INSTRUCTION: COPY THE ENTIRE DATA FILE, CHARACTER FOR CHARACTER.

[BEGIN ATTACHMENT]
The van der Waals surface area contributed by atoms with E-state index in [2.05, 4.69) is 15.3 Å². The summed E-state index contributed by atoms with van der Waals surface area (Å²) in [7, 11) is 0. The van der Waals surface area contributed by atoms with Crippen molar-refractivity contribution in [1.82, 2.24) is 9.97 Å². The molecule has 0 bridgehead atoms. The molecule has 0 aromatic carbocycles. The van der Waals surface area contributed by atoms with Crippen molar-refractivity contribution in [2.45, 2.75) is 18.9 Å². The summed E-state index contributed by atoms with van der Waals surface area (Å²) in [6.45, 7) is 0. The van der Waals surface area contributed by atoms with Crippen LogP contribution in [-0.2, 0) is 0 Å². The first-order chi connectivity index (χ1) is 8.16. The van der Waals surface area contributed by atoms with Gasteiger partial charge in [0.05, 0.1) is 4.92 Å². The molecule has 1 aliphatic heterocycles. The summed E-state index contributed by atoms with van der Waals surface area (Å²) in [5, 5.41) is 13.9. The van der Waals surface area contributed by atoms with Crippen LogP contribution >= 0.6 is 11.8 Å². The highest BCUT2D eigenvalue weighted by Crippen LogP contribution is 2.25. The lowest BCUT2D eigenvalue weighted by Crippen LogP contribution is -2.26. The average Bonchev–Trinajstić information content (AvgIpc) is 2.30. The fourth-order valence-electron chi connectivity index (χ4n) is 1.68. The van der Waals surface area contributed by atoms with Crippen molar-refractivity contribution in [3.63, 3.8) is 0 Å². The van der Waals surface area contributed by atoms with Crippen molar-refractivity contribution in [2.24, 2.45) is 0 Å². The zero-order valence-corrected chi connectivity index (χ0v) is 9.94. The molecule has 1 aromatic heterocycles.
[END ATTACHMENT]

The van der Waals surface area contributed by atoms with E-state index in [2.05, 4.69) is 15.3 Å². The summed E-state index contributed by atoms with van der Waals surface area (Å²) in [7, 11) is 0. The van der Waals surface area contributed by atoms with Crippen molar-refractivity contribution in [1.82, 2.24) is 9.97 Å². The molecule has 0 bridgehead atoms. The molecule has 0 aromatic carbocycles. The van der Waals surface area contributed by atoms with Crippen molar-refractivity contribution in [2.45, 2.75) is 18.9 Å². The summed E-state index contributed by atoms with van der Waals surface area (Å²) in [6.45, 7) is 0. The van der Waals surface area contributed by atoms with Crippen LogP contribution in [-0.2, 0) is 0 Å². The first-order chi connectivity index (χ1) is 8.16. The van der Waals surface area contributed by atoms with Gasteiger partial charge in [0.05, 0.1) is 4.92 Å². The molecule has 1 aliphatic heterocycles. The summed E-state index contributed by atoms with van der Waals surface area (Å²) in [5, 5.41) is 13.9. The van der Waals surface area contributed by atoms with Crippen LogP contribution >= 0.6 is 11.8 Å². The highest BCUT2D eigenvalue weighted by Crippen LogP contribution is 2.25. The lowest BCUT2D eigenvalue weighted by Crippen LogP contribution is -2.26. The average Bonchev–Trinajstić information content (AvgIpc) is 2.30. The fourth-order valence-electron chi connectivity index (χ4n) is 1.68. The van der Waals surface area contributed by atoms with Crippen molar-refractivity contribution in [3.63, 3.8) is 0 Å². The van der Waals surface area contributed by atoms with Crippen molar-refractivity contribution in [2.24, 2.45) is 0 Å². The zero-order valence-corrected chi connectivity index (χ0v) is 9.94. The molecule has 1 aromatic heterocycles.